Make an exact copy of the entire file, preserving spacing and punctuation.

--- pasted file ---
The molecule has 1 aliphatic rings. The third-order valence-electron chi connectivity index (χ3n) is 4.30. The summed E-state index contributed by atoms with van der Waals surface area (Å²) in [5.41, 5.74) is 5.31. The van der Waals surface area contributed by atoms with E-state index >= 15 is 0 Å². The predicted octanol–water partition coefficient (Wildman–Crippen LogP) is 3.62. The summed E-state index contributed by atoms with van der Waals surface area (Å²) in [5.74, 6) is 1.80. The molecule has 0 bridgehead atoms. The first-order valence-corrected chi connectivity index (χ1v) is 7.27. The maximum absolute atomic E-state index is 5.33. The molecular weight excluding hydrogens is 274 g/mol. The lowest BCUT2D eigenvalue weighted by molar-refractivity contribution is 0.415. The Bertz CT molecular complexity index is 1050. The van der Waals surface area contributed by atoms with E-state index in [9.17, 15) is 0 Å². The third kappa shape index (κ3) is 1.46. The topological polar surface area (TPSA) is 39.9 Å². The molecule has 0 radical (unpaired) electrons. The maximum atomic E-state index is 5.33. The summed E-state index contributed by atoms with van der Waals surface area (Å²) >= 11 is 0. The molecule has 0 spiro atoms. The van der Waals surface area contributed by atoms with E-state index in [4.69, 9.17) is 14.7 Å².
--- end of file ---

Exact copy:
The molecule has 1 aliphatic rings. The third-order valence-electron chi connectivity index (χ3n) is 4.30. The summed E-state index contributed by atoms with van der Waals surface area (Å²) in [5.41, 5.74) is 5.31. The van der Waals surface area contributed by atoms with E-state index >= 15 is 0 Å². The predicted octanol–water partition coefficient (Wildman–Crippen LogP) is 3.62. The summed E-state index contributed by atoms with van der Waals surface area (Å²) in [5.74, 6) is 1.80. The molecule has 0 bridgehead atoms. The first-order valence-corrected chi connectivity index (χ1v) is 7.27. The maximum absolute atomic E-state index is 5.33. The molecular weight excluding hydrogens is 274 g/mol. The lowest BCUT2D eigenvalue weighted by molar-refractivity contribution is 0.415. The Bertz CT molecular complexity index is 1050. The van der Waals surface area contributed by atoms with E-state index in [9.17, 15) is 0 Å². The third kappa shape index (κ3) is 1.46. The topological polar surface area (TPSA) is 39.9 Å². The molecule has 0 radical (unpaired) electrons. The maximum atomic E-state index is 5.33. The summed E-state index contributed by atoms with van der Waals surface area (Å²) >= 11 is 0. The molecule has 0 spiro atoms. The van der Waals surface area contributed by atoms with E-state index in [4.69, 9.17) is 14.7 Å².